Turn To Tara team investigates the racial disparities in breast cancer outcomes
The Turn to Tara team is marking Breast Cancer Awareness Month by shedding light on the disease that is now the leading cause of cancer deaths for Black women.
Nancy DeJoie says dealing with breast cancer is a challenge and a life-and-death situation. After her diagnosis, she quickly learned that far too often women of color die from breast cancer.
Dr. Vivian Bea, director of the breast program at New York-Presbyterian Brooklyn Methodist Hospital, says the staggering cancer mortality gap between Black and white women has persisted for over a decade.
"It should make us all pause and say, 'It just shouldn't happen in the U.S.' But it does, and so it's a Black breast crisis is what I call it, " says Bea.
Data from the tri-state area shows death rates among Black patients are even higher than the national average in New York, New Jersey and Connecticut. Research also shows that women of color are more likely to face delays in treatment, get diagnosed at a later stage and have a more aggressive form of the disease - such as triple negative breast cancer, which is more difficult to treat.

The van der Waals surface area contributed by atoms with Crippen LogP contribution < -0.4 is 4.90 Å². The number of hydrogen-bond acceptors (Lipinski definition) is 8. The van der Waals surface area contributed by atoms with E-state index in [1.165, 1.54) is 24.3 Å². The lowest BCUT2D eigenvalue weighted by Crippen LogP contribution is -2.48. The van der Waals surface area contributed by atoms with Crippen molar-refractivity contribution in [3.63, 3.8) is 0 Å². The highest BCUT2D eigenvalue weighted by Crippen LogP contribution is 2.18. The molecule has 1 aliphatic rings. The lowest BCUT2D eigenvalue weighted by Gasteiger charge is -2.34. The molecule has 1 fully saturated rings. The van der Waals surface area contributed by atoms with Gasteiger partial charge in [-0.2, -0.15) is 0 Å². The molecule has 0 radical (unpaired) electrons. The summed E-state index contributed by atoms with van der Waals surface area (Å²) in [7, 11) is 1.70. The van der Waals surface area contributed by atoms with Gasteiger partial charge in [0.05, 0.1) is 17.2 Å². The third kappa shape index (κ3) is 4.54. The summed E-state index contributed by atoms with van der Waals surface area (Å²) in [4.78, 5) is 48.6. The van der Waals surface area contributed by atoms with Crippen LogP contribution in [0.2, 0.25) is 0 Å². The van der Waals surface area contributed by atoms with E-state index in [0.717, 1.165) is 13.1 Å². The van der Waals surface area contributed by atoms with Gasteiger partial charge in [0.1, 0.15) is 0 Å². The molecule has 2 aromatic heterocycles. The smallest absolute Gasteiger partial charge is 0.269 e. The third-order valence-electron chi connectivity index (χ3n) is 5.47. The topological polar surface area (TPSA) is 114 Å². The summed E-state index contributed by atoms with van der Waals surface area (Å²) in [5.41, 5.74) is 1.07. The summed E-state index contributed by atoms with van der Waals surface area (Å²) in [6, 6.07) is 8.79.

News 12 and Spectrum News NY1 are collaborating on a program to commemorate Breast Cancer Awareness Month airing Oct. 30 at 9 p.m. The 30-minute special will highlight cutting-edge research taking place in the tri-state area as well as underscore the importance of breast cancer prevention and detection.
Guides and resources:
- Learn about the 7 common symptoms and signs of breast cancer
- Resources to help those facing breast cancer, and their loved ones
- American Cancer Society’s guidelines for early detection of breast cancer
- Self-exam: 11 steps to check for breast cancer
- 8 places to get low-cost or free mammograms
- Getting a mammogram for the first time? Here are 19 things you should expect
- Breast cancer risks: What it means to have dense breasts